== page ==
The names of 241 American soldiers missing in the area who were never found or whose bodies were never identified are inscribed on the walls of the chapel. The museum includes a dedicatory relief in English and French as well as a large map of the Aisne-Marne region.

Plot E—the "dishonorable dead"

The US Army executed a total of 98 servicemen following General Courts Martial (GCM) for murder or rape, or both, in the European Theatre of Operations during the Second World War. The remains of these servicemen were originally buried near the site of their executions, which took place in countries as far apart as England, France, Italy, and Tunisia. Eighteen of the total were executed at Shepton Mallet prison and were interred at the purpose-built "Plot X" in Brookwood Cemetery. Brookwood was chosen since it was not consecrated ground and had been closed to normal military burials since August 1944. Built in a distant corner from the other plots and adjacent to tool sheds and a compost heap, executed soldiers buried in Plot X were not even given coffins, but were put into cotton mattress covers and buried under a numbered marker. Plot X had room for 100 graves and was the first real effort to specifically segregate executed Army prisoners from those who had been killed in combat.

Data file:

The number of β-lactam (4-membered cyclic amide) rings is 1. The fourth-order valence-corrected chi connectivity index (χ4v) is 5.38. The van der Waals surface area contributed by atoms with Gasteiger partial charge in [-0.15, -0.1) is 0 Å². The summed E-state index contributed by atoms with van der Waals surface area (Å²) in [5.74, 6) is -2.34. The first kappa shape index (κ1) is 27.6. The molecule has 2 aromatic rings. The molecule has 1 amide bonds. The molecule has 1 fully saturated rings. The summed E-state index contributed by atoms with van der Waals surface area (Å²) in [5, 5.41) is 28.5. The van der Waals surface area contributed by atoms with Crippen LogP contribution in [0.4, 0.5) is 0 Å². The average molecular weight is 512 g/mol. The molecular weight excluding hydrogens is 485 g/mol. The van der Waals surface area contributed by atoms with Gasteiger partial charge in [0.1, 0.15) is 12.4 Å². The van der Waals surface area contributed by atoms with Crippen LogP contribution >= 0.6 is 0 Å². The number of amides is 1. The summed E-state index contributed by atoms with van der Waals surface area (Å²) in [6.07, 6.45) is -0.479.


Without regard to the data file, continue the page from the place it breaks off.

In 1949 all of the Plot X remains were disinterred from Brookwood and were re-interred in Plot E with the other 80 executed soldiers from across Europe in a private section specifically built to hold what Graves Registration referred to as "the dishonorable dead", since (per standard practice) all had been officially dishonorably discharged from the US Army just prior to their executions.